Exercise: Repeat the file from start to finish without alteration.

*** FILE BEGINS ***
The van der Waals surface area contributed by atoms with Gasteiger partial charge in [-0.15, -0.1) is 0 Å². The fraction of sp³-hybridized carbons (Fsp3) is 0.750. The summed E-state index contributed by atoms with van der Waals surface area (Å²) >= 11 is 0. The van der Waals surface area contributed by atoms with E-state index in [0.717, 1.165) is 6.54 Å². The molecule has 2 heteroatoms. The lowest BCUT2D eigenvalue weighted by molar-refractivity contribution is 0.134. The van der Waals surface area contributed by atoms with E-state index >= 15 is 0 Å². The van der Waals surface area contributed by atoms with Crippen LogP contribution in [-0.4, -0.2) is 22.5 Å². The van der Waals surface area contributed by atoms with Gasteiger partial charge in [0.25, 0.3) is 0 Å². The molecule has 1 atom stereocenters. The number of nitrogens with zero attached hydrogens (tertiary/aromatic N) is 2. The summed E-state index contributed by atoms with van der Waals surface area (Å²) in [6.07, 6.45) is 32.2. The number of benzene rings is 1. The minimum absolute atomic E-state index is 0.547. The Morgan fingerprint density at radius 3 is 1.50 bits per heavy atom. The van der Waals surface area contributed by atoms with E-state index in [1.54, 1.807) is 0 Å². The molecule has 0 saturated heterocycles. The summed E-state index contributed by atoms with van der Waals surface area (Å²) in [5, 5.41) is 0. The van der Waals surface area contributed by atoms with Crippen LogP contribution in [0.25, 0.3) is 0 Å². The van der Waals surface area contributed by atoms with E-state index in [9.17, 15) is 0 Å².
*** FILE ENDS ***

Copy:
The van der Waals surface area contributed by atoms with Gasteiger partial charge in [-0.15, -0.1) is 0 Å². The fraction of sp³-hybridized carbons (Fsp3) is 0.750. The summed E-state index contributed by atoms with van der Waals surface area (Å²) >= 11 is 0. The van der Waals surface area contributed by atoms with E-state index in [0.717, 1.165) is 6.54 Å². The molecule has 2 heteroatoms. The lowest BCUT2D eigenvalue weighted by molar-refractivity contribution is 0.134. The van der Waals surface area contributed by atoms with E-state index >= 15 is 0 Å². The van der Waals surface area contributed by atoms with Crippen LogP contribution in [-0.4, -0.2) is 22.5 Å². The van der Waals surface area contributed by atoms with Gasteiger partial charge in [0.25, 0.3) is 0 Å². The molecule has 1 atom stereocenters. The number of nitrogens with zero attached hydrogens (tertiary/aromatic N) is 2. The summed E-state index contributed by atoms with van der Waals surface area (Å²) in [6.07, 6.45) is 32.2. The number of benzene rings is 1. The minimum absolute atomic E-state index is 0.547. The Morgan fingerprint density at radius 3 is 1.50 bits per heavy atom. The van der Waals surface area contributed by atoms with E-state index in [1.54, 1.807) is 0 Å². The molecule has 0 saturated heterocycles. The summed E-state index contributed by atoms with van der Waals surface area (Å²) in [5, 5.41) is 0. The van der Waals surface area contributed by atoms with Crippen LogP contribution in [0.25, 0.3) is 0 Å². The van der Waals surface area contributed by atoms with E-state index in [9.17, 15) is 0 Å².